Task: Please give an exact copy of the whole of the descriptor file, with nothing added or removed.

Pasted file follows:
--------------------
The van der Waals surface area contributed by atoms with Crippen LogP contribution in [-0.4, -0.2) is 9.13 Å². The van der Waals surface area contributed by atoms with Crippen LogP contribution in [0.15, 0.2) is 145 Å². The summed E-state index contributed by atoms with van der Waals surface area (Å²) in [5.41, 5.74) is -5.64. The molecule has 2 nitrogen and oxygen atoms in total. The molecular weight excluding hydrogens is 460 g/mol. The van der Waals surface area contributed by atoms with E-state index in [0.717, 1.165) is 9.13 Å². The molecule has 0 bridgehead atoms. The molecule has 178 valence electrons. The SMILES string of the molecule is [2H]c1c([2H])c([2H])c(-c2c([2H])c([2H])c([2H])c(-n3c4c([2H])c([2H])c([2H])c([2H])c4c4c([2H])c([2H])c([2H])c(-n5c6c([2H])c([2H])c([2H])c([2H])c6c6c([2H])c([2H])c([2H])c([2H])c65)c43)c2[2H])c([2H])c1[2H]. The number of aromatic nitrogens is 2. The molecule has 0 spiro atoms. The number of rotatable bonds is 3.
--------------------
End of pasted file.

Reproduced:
The van der Waals surface area contributed by atoms with Crippen LogP contribution in [-0.4, -0.2) is 9.13 Å². The van der Waals surface area contributed by atoms with Crippen LogP contribution in [0.15, 0.2) is 145 Å². The summed E-state index contributed by atoms with van der Waals surface area (Å²) in [5.41, 5.74) is -5.64. The molecule has 2 nitrogen and oxygen atoms in total. The molecular weight excluding hydrogens is 460 g/mol. The van der Waals surface area contributed by atoms with E-state index in [0.717, 1.165) is 9.13 Å². The molecule has 0 bridgehead atoms. The molecule has 178 valence electrons. The SMILES string of the molecule is [2H]c1c([2H])c([2H])c(-c2c([2H])c([2H])c([2H])c(-n3c4c([2H])c([2H])c([2H])c([2H])c4c4c([2H])c([2H])c([2H])c(-n5c6c([2H])c([2H])c([2H])c([2H])c6c6c([2H])c([2H])c([2H])c([2H])c65)c43)c2[2H])c([2H])c1[2H]. The number of aromatic nitrogens is 2. The molecule has 0 spiro atoms. The number of rotatable bonds is 3.